3. You gotta understand too: I come from more of the Austrian camp as opposed to the Keynesian/New Keynesian camp 🙂

  4. One more thing I was thinking about too … I’m not calling for an abolition of the Federal Reserve, because at this point, that’s just systemically impossible. I’m calling for more transparency. That’s all.

  5. Brian

    Having now watched the video to see what exactly the “issue” is, I find it actually funny and sad at the same time. Grayson clearly has no idea what he is talking about.
    Bernanke did not say he doesn’t know where the money went. The Fed lent the money to foreign central banks–basically the Federal Reserves of other countries. Who those banks lent to are not something he would know as those loans weren’t loans made by the Federal Reserve. Furthermore, it is entirely appropriate that he would do such a thing. He is loaning dollars specifically into foreign central banks in order to make more dollars available to foreigners to purchase American goods. As he said, it was a liquidity swap. Other central banks needed more dollars–the currency needed to conduct any business with any US firm. Note that they aren’t talking about handing over just any money–the need was US Dollars in particular.
    Later, Grayson accuses the Fed of drawing funds from the Treasury. It is true that the Federal Reserve handles the Treasury’s deposits, however it does not simply draw money from the Treasury. It also has deposits from every bank in the United States. BUT, these funds cannot be loaned. They are literally held in vaults since they are the reserves required by the system. However, the Federal Reserve has additional funds it loans to banks and this is where the money came from. The Federal Reserve is still lending to US institutions as necessary. It is unreasonable to expect that 100% of the money in the Federal Reserve would be given to US firms as that would entirely undermine that targeting of interest rates (which are around zero anyway, allowing for banks to borrow as much as the want essentially for free). In fact, an argument could be made that more money was a made available to US citizens since the dollars will most likely come back to the US when they are spent.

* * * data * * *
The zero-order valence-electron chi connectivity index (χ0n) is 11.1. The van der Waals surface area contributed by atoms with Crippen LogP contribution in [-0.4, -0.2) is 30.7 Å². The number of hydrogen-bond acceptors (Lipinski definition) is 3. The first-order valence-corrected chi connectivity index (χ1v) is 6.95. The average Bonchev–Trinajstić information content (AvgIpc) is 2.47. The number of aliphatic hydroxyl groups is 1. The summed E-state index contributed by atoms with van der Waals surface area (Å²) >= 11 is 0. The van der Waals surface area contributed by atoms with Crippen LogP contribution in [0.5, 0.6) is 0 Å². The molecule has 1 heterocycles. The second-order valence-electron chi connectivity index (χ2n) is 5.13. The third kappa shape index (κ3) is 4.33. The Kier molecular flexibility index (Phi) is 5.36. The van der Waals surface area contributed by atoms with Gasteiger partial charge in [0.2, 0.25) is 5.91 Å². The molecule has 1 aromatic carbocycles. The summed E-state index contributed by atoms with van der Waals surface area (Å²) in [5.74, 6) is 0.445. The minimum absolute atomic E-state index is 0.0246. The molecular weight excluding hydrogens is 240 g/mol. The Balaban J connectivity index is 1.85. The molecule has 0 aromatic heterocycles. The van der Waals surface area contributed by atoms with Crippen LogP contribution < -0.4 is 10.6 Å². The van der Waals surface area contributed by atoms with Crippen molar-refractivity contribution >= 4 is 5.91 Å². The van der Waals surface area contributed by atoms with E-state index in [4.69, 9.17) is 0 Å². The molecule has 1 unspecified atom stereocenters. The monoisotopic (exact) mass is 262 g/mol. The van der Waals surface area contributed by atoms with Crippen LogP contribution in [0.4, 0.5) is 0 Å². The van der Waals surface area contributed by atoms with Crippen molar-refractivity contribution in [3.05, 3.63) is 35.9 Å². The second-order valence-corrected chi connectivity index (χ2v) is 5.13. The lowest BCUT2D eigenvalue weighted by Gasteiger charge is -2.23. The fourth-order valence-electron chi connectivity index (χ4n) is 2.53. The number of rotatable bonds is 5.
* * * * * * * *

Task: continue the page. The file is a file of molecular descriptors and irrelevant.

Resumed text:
Really all this shows is that Alan Grayson has a very poor understanding of the Federal Reserve system and Bernanke knows it. Bernanke adequately answered the initial questions. His later responses and short because Grayson’s question are ridiculous.

    Anyway, as for which economical “camps” people come from–I think to stick to either one is dangerous. People often analyze what happened under different economic policies and claim some as great and others as poor while forgetting one HUGE factor: the time (and by time, I’m including that large number of outside variables that exist). For example, many consider FDR’s policies to be brilliant. And they were. They were great for an economy in the condition of the US’s in his time. However, the would have been catastrophic in the late 1980s and early 1990s.

  6. David